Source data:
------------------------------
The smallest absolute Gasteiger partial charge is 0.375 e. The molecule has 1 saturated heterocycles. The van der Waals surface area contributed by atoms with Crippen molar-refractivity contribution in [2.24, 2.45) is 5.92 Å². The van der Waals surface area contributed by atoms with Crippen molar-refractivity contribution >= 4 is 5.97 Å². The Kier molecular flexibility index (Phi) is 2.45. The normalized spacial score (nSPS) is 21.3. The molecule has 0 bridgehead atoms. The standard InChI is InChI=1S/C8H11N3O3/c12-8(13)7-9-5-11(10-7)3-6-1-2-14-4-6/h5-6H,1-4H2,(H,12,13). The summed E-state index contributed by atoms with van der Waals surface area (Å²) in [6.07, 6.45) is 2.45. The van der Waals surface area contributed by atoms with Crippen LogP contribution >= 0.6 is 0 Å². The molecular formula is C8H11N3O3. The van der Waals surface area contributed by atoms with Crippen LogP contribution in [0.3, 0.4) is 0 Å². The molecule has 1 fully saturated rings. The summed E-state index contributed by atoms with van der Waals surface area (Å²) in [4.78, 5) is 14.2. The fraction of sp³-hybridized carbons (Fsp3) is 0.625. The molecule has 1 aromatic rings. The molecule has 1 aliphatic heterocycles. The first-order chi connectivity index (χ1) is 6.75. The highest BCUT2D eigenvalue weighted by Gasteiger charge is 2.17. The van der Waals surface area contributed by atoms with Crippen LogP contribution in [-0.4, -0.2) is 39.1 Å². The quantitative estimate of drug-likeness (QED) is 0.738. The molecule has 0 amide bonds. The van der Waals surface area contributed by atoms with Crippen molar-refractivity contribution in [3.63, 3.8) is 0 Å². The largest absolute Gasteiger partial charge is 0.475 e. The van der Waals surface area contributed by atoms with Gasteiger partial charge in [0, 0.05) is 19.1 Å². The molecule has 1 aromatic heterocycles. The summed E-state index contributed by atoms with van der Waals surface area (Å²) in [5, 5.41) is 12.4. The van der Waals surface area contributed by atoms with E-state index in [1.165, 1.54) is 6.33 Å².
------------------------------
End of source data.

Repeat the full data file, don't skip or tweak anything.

The smallest absolute Gasteiger partial charge is 0.375 e. The molecule has 1 saturated heterocycles. The van der Waals surface area contributed by atoms with Crippen molar-refractivity contribution in [2.24, 2.45) is 5.92 Å². The van der Waals surface area contributed by atoms with Crippen molar-refractivity contribution >= 4 is 5.97 Å². The Kier molecular flexibility index (Phi) is 2.45. The normalized spacial score (nSPS) is 21.3. The molecule has 0 bridgehead atoms. The standard InChI is InChI=1S/C8H11N3O3/c12-8(13)7-9-5-11(10-7)3-6-1-2-14-4-6/h5-6H,1-4H2,(H,12,13). The summed E-state index contributed by atoms with van der Waals surface area (Å²) in [6.07, 6.45) is 2.45. The van der Waals surface area contributed by atoms with Crippen LogP contribution >= 0.6 is 0 Å². The molecular formula is C8H11N3O3. The van der Waals surface area contributed by atoms with Crippen LogP contribution in [0.3, 0.4) is 0 Å². The molecule has 1 fully saturated rings. The summed E-state index contributed by atoms with van der Waals surface area (Å²) in [4.78, 5) is 14.2. The fraction of sp³-hybridized carbons (Fsp3) is 0.625. The molecule has 1 aromatic rings. The molecule has 1 aliphatic heterocycles. The first-order chi connectivity index (χ1) is 6.75. The highest BCUT2D eigenvalue weighted by Gasteiger charge is 2.17. The van der Waals surface area contributed by atoms with Crippen LogP contribution in [-0.4, -0.2) is 39.1 Å². The quantitative estimate of drug-likeness (QED) is 0.738. The molecule has 0 amide bonds. The van der Waals surface area contributed by atoms with Crippen molar-refractivity contribution in [3.63, 3.8) is 0 Å². The largest absolute Gasteiger partial charge is 0.475 e. The van der Waals surface area contributed by atoms with Gasteiger partial charge in [0, 0.05) is 19.1 Å². The molecule has 1 aromatic heterocycles. The summed E-state index contributed by atoms with van der Waals surface area (Å²) in [5, 5.41) is 12.4. The van der Waals surface area contributed by atoms with E-state index in [1.165, 1.54) is 6.33 Å².